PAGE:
Add Narnia to my travel maps
Today Sheila and I visited Narnia via the new Disney movie of C.S. Lewis's wonderful little book, The Lion, the Witch, and The Wardrobe.
It was a fantastic movie in more than genre.
The cinematography was dazzling. Gorgeous photography, creative angles, great visual storytelling, fantastic special effects, nice use of variable focus.
The animation and special effects never overwhelm the story. Yes there are enough glimpses of Mr. Tumnus's legs for us to notice they really are the legs of a goat: they really move like the hind legs of an animal, but we glimpse as the story moves on and we don't dwell on the absurdity. The beavers, wolves, fox, etc. in the context of Narnia are believable individuals.
The air battle of World War Two in the opening scene is a neat foreshadowing of the climactic battle scene in Narnia. The dramatic dash to rescue his father's photo during a London Blitz lets us know that Edmund has a spark of humanity despite his despicable behavior later. Maybe he is redeemable.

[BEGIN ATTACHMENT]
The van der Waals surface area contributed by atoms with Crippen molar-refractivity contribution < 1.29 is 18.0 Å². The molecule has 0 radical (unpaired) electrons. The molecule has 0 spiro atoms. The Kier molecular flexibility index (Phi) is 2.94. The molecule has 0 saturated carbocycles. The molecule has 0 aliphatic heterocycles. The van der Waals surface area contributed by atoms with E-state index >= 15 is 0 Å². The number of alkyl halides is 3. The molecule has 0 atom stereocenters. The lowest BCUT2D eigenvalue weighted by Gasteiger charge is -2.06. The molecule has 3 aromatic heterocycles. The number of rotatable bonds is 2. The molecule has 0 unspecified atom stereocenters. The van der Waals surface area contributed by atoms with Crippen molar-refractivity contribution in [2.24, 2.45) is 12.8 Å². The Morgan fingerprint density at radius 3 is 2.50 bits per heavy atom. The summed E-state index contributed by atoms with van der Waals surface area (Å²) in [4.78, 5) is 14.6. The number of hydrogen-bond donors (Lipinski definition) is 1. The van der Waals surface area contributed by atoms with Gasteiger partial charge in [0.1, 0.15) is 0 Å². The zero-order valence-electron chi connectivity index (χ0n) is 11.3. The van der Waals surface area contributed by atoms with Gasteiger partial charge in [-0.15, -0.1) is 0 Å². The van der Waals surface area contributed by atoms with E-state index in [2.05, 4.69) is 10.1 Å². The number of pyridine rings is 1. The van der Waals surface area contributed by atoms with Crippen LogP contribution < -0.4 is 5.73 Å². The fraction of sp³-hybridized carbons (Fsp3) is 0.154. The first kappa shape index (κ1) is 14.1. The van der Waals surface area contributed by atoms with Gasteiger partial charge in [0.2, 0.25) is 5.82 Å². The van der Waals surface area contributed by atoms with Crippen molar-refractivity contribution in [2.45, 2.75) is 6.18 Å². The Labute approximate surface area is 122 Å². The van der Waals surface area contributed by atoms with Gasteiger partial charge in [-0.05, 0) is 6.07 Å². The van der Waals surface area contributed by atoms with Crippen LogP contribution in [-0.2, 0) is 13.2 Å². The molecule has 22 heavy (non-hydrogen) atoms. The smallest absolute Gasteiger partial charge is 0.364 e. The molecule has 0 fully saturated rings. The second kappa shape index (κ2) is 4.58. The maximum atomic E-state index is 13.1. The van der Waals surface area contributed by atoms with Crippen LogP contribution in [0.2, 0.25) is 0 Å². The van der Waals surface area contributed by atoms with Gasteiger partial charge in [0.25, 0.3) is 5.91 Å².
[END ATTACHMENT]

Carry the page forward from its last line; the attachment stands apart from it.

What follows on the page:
The allegory (Aslan/Christ) is obvious but not heavy-handed.
The changes and additions seem appropriate in translating the story for the screen. The opening scenes explain the setting of wartime England to a new generation. The chase from the Beavers' home, and the continuing race to the stone table, are closer, more dramatic for the screen. The end of the battle is effective, though I'm not as sure about the reasons for the changes there.
The acting is outstanding. The Witch and Tumnus are especially convincing, and so are the four children. The casting of Peter, Susan, Lucy, and Edmund is perfect and the director gets flawless, sensitive, multifaceted performances from them.
This guy is a great director. Maybe I need to see the Shreck movies again. Were they this good?